This affirmation was important given the fact that, for some participants, the extreme images they saw on TV and the internet seemed unlikely. But some felt their interaction with the doctor was more informative and valued than the information gleaned from TV, internet and social media.

‘[The doctor says] ‘here’s some information. This is Zika.” [But she should also say] “This is a picture of what would happen if you get infected by Zika.” …I think they should be more adamant about letting us know…I think they [doctors] feel like maybe they [pregnant women] already knew because it’s been out there so much like on social media and stuff with, you know, TV and stuff like that, the news. That I think they feel like we already know.’ (31, traveled to Honduras)

The healthcare setting was the most valued source of information for our participants because all of our participants had already risked exposure to Zika, given the timing of their travel or their partner’s travel.


Our qualitative analysis of interviews with pregnant women at risk of travel associated exposure to Zika uncovered a variety of information sources used. We discovered a general trend in how women learned information that followed a path of three themes: 1) TV as a main source of exposure to Zika information, 2) Google for internet-based research on Zika, and 3) individualized guidance and reinforcement in healthcare settings. Our participants’ understanding about Zika evolved as they became exposed to these different sources of information.

Television news outlets provided the initial awareness of Zika for most pregnant women and their families, but it was presented in broad brushstrokes and with limited detail. Several of our participants identified Spanish language channels as a trusted source of information, which removed the language barrier for themselves and their families. Individuals at home, who spent more time watching TV, recounted the information to family members and reached a large part of pregnant women’s social network. Television was impactful with its display of graphic images representing the effects of Zika on newborns. The buzz created by TV reached pregnant participants via family members, partners, and friends who watched the news and reached out to them. It provided a sense of urgency and motivation to act for the community. Presentation of Zika in news outlets made our participants feel fearful through graphic images without clarity around prevention measures that may provide hope. For some participants, the extreme images made them feel disconnected from and distrustful of the information they were receiving. Although the news included information on prevention and resources, its role was mostly as a first line exposure that generated interest and curiosity. However, the news was also a time-dependent informational source. The interest television generated around Zika waned after a few months. As a result, some women thought Zika was no longer relevant or urgent at the time they were interviewed for this study, even though travel related exposure continued to pose medical challenges to pregnancy.

Women went to the internet and used Google to learn more about Zika. After an initial exposure, most often from TV, women used Google to learn more and get more detailed information. The ease and immediate availability of information, made it their “best friend” as they could access tons of information in the palm of their hand. In cases where there was no one to ask, they could ask Google. They could also share information with others via the internet. However, this breadth of information could include contradictory messages and often left participants struggling to determine their validity. Some women only trusted government sites or sites with clinical information such as WEBMD. Searching online can be a lonely experience and without greater support, some women did not even look up Zika on Google as they were afraid of the scary images it would present.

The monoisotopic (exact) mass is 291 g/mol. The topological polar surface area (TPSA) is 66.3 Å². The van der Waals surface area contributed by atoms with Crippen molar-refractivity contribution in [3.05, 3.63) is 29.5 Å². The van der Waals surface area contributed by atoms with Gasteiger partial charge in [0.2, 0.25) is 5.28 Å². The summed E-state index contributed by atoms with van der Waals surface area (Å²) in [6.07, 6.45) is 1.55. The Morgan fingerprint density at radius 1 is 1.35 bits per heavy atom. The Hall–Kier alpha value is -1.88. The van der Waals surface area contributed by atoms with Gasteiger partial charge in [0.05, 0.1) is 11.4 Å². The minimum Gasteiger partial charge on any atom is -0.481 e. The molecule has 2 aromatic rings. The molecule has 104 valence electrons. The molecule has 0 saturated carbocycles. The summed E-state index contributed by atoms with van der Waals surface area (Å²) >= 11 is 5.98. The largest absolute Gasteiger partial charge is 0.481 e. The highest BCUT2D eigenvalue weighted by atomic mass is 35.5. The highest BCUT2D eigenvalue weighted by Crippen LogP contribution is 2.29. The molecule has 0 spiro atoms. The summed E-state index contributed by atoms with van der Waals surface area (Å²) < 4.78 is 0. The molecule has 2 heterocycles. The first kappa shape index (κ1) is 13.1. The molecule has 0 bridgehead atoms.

Contact with the healthcare system was noted to be vital for clarity, affirmation and education. In our study, participants acknowledged that despite the breadth of information available through different media sources, they needed their prenatal care provider to confirm what they had learned. Clincians provided an additional level of trusted guidance and support. It is important to continue to attempt to break down barriers that immigrant women may face in accessing healthcare providers so that they can review and personalize key information about Zika prevention that they learned from television and the internet. Some of our participants could not avoid travel endemic areas and therefore, prevention strategies such as protection from mosquitos and barrier protection during sexual intercourse should also be emphasized.

Our findings are largely consistent with a quantitative study of Zika knowledge in NYC which found that among pregnant women in NYC (N=47), most heard of Zika from messaging in radio, TV, posters, and newspapers (71%), followed by internet and social media (35%) [12]. Although it does not breakdown these different educational platforms further, it does support our finding of TV as an important exposure to Zika information. It also shows that limiting Zika education to healthcare settings will lead to limited spread of information as only 13% reported receiving information from healthcare settings. The importance of social media was not observed in our study but should be further studied as a promising tool to disseminate emerging health information to young pregnant women who use social media technology in their daily lives.